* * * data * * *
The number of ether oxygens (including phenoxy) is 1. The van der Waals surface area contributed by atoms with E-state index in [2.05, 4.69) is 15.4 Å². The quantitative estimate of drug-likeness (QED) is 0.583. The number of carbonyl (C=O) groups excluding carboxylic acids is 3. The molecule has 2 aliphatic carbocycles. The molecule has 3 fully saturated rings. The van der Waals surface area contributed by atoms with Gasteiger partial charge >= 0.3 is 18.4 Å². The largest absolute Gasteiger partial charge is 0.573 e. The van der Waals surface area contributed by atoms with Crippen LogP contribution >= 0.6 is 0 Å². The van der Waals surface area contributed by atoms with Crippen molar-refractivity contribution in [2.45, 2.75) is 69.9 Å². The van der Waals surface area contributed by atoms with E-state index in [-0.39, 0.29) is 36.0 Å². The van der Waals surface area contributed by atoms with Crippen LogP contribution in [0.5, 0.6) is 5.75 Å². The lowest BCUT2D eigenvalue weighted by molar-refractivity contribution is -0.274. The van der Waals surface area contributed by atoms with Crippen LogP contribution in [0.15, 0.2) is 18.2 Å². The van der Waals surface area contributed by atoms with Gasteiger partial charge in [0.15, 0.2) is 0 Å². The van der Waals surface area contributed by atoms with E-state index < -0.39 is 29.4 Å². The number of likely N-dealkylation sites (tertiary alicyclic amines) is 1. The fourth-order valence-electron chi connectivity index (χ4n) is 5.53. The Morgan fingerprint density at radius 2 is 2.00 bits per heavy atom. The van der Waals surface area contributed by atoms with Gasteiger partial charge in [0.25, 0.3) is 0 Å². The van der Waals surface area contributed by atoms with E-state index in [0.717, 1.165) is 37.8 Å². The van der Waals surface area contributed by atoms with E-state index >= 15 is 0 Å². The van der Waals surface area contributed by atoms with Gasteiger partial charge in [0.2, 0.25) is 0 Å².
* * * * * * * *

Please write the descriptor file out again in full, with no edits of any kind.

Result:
The number of ether oxygens (including phenoxy) is 1. The van der Waals surface area contributed by atoms with E-state index in [2.05, 4.69) is 15.4 Å². The quantitative estimate of drug-likeness (QED) is 0.583. The number of carbonyl (C=O) groups excluding carboxylic acids is 3. The molecule has 2 aliphatic carbocycles. The molecule has 3 fully saturated rings. The van der Waals surface area contributed by atoms with Gasteiger partial charge >= 0.3 is 18.4 Å². The largest absolute Gasteiger partial charge is 0.573 e. The van der Waals surface area contributed by atoms with Crippen LogP contribution >= 0.6 is 0 Å². The van der Waals surface area contributed by atoms with Crippen molar-refractivity contribution in [2.45, 2.75) is 69.9 Å². The van der Waals surface area contributed by atoms with E-state index in [-0.39, 0.29) is 36.0 Å². The van der Waals surface area contributed by atoms with Crippen LogP contribution in [0.5, 0.6) is 5.75 Å². The lowest BCUT2D eigenvalue weighted by molar-refractivity contribution is -0.274. The van der Waals surface area contributed by atoms with Crippen LogP contribution in [0.15, 0.2) is 18.2 Å². The van der Waals surface area contributed by atoms with Gasteiger partial charge in [0.15, 0.2) is 0 Å². The van der Waals surface area contributed by atoms with E-state index < -0.39 is 29.4 Å². The number of likely N-dealkylation sites (tertiary alicyclic amines) is 1. The fourth-order valence-electron chi connectivity index (χ4n) is 5.53. The Morgan fingerprint density at radius 2 is 2.00 bits per heavy atom. The van der Waals surface area contributed by atoms with Gasteiger partial charge in [0.25, 0.3) is 0 Å². The van der Waals surface area contributed by atoms with E-state index in [0.717, 1.165) is 37.8 Å². The van der Waals surface area contributed by atoms with E-state index >= 15 is 0 Å². The van der Waals surface area contributed by atoms with Gasteiger partial charge in [0.2, 0.25) is 0 Å².